Furthermore, while hymens can be torn during sex or other physical activity, they don’t “break.” These torn areas can bleed, but it doesn’t always happen."

I assume this is what the OP meant?
posted by hejrat at 7:51 PM on September 21, 2015 [7 favorites]

Best answer: It sounds like your boyfriend is suggesting new things to mix it up. If you don't want to try his suggestions, that's ok, but I bet he'd love to try any suggestions you may have! If you're not sure, lots of women (and men!) who aren't super comfortable with overtly out-there sexuality find new avenues of their own sexual enjoyment through reading - beginning with books like Our Bodies, ourselves, through fandom stories with familiar characters playing out romantic and eventually sexual stories, to erotica. I'd encourage you to explore what you do like - you absolutely have the right to say no, and you also deserve to enjoy sex as well.
posted by samthemander at 7:51 PM on September 21, 2015

Forgive me if I'm wrong, but the tone of your question makes it sound like you're uncomfortable in your own skin. Do you masturbate? If not, I'd start there. And I say this as someone who had to google "how do girls masturbate" when I went to college. It took me a while to figure it out, but it will help you immensely in partnered sex.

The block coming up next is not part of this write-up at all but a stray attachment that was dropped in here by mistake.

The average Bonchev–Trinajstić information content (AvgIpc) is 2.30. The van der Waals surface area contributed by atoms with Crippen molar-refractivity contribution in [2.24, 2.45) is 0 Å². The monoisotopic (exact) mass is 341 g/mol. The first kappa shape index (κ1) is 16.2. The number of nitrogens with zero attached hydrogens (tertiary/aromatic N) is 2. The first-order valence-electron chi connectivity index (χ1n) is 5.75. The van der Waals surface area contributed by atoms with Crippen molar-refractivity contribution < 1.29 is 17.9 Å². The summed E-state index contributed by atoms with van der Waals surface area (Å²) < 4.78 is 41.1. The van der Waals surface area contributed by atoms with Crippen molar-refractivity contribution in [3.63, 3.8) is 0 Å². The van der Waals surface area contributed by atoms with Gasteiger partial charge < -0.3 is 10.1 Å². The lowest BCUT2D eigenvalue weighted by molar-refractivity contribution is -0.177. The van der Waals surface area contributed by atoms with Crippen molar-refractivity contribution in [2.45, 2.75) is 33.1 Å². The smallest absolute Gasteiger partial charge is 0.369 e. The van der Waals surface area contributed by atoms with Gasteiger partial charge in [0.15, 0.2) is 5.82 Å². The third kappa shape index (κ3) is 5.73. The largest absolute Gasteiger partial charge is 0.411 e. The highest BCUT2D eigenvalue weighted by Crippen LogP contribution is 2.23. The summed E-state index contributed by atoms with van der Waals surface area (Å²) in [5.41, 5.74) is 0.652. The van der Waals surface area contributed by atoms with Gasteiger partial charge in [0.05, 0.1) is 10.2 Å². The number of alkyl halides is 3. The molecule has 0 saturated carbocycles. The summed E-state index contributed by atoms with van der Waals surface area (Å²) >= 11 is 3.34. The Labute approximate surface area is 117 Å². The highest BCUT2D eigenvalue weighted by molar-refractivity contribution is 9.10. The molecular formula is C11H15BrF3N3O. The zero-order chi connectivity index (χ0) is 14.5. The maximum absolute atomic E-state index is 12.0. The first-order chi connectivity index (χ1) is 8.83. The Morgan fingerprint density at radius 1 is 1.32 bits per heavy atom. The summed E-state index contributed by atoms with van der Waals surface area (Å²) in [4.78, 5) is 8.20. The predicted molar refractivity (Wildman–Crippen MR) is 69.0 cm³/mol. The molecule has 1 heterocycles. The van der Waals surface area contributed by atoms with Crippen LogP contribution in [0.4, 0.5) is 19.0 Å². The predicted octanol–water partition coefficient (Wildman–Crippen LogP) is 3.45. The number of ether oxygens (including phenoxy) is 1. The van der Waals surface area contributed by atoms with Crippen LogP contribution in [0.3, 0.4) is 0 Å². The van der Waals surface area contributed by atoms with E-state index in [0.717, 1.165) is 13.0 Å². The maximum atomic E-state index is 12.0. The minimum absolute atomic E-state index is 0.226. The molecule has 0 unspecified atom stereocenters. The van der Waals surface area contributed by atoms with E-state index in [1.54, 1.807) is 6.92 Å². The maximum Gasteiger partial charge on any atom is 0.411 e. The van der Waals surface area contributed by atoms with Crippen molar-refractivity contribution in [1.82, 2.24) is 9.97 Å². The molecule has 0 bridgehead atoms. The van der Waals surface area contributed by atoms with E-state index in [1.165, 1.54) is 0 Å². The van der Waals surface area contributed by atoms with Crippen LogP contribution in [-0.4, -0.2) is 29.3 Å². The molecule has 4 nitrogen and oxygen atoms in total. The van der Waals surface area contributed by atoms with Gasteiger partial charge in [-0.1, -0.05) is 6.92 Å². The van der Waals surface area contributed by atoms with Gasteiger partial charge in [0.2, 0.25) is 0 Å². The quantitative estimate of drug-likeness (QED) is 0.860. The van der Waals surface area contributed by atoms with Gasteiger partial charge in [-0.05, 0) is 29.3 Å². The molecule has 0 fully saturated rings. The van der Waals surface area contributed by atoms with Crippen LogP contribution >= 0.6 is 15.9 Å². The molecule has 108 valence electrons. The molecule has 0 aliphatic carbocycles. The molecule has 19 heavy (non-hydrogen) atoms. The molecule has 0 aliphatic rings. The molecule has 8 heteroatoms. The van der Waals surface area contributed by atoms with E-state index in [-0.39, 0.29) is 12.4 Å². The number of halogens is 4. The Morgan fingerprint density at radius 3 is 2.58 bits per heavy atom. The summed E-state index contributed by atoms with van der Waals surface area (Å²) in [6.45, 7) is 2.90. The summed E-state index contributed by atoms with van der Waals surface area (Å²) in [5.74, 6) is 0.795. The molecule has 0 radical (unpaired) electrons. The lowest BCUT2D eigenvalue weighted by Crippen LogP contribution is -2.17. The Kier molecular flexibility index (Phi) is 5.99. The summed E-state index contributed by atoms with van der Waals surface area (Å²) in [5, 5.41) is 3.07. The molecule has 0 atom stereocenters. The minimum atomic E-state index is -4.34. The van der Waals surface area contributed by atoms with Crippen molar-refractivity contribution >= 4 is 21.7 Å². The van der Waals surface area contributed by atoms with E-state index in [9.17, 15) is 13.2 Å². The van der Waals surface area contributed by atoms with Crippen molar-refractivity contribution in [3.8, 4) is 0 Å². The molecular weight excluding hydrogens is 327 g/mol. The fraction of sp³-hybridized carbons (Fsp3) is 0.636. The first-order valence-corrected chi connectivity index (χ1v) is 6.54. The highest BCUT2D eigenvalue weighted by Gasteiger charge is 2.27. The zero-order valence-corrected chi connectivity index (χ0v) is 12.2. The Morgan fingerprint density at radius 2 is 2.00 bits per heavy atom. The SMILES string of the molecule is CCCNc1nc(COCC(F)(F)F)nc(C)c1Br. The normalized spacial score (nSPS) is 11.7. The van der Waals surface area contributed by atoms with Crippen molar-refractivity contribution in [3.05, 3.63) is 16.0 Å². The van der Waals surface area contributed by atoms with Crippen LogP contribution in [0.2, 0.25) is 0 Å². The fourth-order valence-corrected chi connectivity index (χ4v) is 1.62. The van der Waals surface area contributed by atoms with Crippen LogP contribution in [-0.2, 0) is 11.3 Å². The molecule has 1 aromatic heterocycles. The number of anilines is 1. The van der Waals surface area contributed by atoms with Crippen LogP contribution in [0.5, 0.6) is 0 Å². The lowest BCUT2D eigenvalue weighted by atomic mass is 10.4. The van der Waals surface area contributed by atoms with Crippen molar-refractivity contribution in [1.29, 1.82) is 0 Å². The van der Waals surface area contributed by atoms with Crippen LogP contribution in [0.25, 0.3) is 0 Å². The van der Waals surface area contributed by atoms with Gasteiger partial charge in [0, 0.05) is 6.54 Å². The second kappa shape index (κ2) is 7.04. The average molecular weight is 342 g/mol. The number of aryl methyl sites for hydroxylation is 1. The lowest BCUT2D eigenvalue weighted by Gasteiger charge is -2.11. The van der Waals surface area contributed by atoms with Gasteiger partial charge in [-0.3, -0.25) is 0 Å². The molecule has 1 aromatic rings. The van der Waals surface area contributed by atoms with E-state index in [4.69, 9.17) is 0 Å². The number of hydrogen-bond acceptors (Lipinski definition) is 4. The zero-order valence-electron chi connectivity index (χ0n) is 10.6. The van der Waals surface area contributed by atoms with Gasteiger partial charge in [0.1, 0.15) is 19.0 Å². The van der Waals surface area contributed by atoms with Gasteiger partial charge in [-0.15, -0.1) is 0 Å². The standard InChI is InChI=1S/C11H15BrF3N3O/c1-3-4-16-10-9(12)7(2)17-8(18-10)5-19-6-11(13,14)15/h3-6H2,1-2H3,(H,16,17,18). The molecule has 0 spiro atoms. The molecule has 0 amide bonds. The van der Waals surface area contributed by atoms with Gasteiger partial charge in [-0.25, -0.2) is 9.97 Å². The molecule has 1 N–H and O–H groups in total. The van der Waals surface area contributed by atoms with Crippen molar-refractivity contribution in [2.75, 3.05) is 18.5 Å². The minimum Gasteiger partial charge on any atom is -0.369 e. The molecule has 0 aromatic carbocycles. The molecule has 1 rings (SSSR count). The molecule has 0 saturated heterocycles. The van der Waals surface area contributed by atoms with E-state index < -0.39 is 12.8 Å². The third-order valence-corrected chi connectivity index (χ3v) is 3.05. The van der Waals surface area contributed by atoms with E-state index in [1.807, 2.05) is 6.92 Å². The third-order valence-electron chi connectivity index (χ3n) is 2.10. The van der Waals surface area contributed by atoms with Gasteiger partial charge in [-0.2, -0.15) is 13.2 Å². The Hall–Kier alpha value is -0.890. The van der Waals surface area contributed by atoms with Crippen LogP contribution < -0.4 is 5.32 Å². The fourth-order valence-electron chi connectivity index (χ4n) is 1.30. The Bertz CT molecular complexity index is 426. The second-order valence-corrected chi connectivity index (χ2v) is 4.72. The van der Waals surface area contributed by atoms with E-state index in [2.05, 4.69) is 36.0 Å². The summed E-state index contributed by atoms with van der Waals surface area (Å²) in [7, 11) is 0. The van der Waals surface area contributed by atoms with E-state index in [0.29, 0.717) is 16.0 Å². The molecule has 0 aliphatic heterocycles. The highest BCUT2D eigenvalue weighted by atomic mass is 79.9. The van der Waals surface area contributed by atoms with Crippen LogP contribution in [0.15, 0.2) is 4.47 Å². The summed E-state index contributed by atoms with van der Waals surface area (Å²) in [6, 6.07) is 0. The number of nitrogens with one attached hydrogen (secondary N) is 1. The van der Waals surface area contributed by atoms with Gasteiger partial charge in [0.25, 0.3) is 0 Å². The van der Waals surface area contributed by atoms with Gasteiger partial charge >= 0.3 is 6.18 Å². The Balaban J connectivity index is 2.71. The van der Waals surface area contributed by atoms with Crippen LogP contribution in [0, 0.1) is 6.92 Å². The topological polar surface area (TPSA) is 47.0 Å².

As to partnered sex: you should absolutely respect your own boundaries. But to know what those are, you might need to know a bit more about yourself. If you can confidently say, "I'm not ready for penetrative sex because I'm not prepared to handle an accidental pregnancy." Or "dirty talk is a no-go for me. It feels icky and it turns me off.", then those are limits you shouldn't compromise. But if you're just turning down all your boyfriend's ideas for spicing things up, without suggesting alternatives, that's not great for him either.

I agree with all the above people that if you're really set against doing something, you should not do it. Period. But there is an in-between world of, "I dunno, that sounds weird as hell, but $partner seems really into it so I'll give it a go and see what happens." In that scenario, you give it a go and determine that: (1) Nope, not for you; (2) not your cup of tea but you could do it for your partner now and then; or (3) actually fun. But again, you really need to know yourself to make these judgments.